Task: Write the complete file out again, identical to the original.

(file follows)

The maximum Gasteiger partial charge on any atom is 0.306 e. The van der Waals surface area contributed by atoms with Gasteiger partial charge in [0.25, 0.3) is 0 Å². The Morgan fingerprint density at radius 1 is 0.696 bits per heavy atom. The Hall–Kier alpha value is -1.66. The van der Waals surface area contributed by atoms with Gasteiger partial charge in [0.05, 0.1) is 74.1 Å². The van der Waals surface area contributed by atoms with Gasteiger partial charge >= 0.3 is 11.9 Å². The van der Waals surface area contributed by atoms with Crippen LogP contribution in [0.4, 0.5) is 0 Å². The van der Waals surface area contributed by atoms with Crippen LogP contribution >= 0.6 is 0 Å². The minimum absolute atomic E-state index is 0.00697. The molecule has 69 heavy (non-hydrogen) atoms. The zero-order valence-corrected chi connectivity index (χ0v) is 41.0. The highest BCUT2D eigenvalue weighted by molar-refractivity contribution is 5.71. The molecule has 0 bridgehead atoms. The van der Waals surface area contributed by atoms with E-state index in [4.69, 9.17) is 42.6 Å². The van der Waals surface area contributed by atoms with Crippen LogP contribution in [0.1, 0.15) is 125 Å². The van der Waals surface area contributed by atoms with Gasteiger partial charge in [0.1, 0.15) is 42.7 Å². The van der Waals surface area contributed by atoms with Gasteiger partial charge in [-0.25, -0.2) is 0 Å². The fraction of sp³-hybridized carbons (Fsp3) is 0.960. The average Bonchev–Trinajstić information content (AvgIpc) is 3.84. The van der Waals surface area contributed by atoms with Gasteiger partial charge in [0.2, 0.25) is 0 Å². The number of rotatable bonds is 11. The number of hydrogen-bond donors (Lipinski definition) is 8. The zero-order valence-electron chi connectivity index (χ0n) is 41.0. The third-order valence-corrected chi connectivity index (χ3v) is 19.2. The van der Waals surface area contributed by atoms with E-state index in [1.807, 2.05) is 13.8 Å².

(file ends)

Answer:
The maximum Gasteiger partial charge on any atom is 0.306 e. The van der Waals surface area contributed by atoms with Gasteiger partial charge in [0.25, 0.3) is 0 Å². The Morgan fingerprint density at radius 1 is 0.696 bits per heavy atom. The Hall–Kier alpha value is -1.66. The van der Waals surface area contributed by atoms with Gasteiger partial charge in [0.05, 0.1) is 74.1 Å². The van der Waals surface area contributed by atoms with Gasteiger partial charge >= 0.3 is 11.9 Å². The van der Waals surface area contributed by atoms with Crippen LogP contribution in [0.4, 0.5) is 0 Å². The van der Waals surface area contributed by atoms with Crippen LogP contribution >= 0.6 is 0 Å². The minimum absolute atomic E-state index is 0.00697. The molecule has 69 heavy (non-hydrogen) atoms. The zero-order valence-corrected chi connectivity index (χ0v) is 41.0. The highest BCUT2D eigenvalue weighted by molar-refractivity contribution is 5.71. The molecule has 0 bridgehead atoms. The van der Waals surface area contributed by atoms with E-state index in [4.69, 9.17) is 42.6 Å². The van der Waals surface area contributed by atoms with Crippen LogP contribution in [0.1, 0.15) is 125 Å². The van der Waals surface area contributed by atoms with Gasteiger partial charge in [0.1, 0.15) is 42.7 Å². The van der Waals surface area contributed by atoms with Gasteiger partial charge in [-0.25, -0.2) is 0 Å². The fraction of sp³-hybridized carbons (Fsp3) is 0.960. The average Bonchev–Trinajstić information content (AvgIpc) is 3.84. The van der Waals surface area contributed by atoms with Gasteiger partial charge in [0.2, 0.25) is 0 Å². The number of rotatable bonds is 11. The number of hydrogen-bond donors (Lipinski definition) is 8. The zero-order valence-electron chi connectivity index (χ0n) is 41.0. The third-order valence-corrected chi connectivity index (χ3v) is 19.2. The van der Waals surface area contributed by atoms with E-state index in [1.807, 2.05) is 13.8 Å².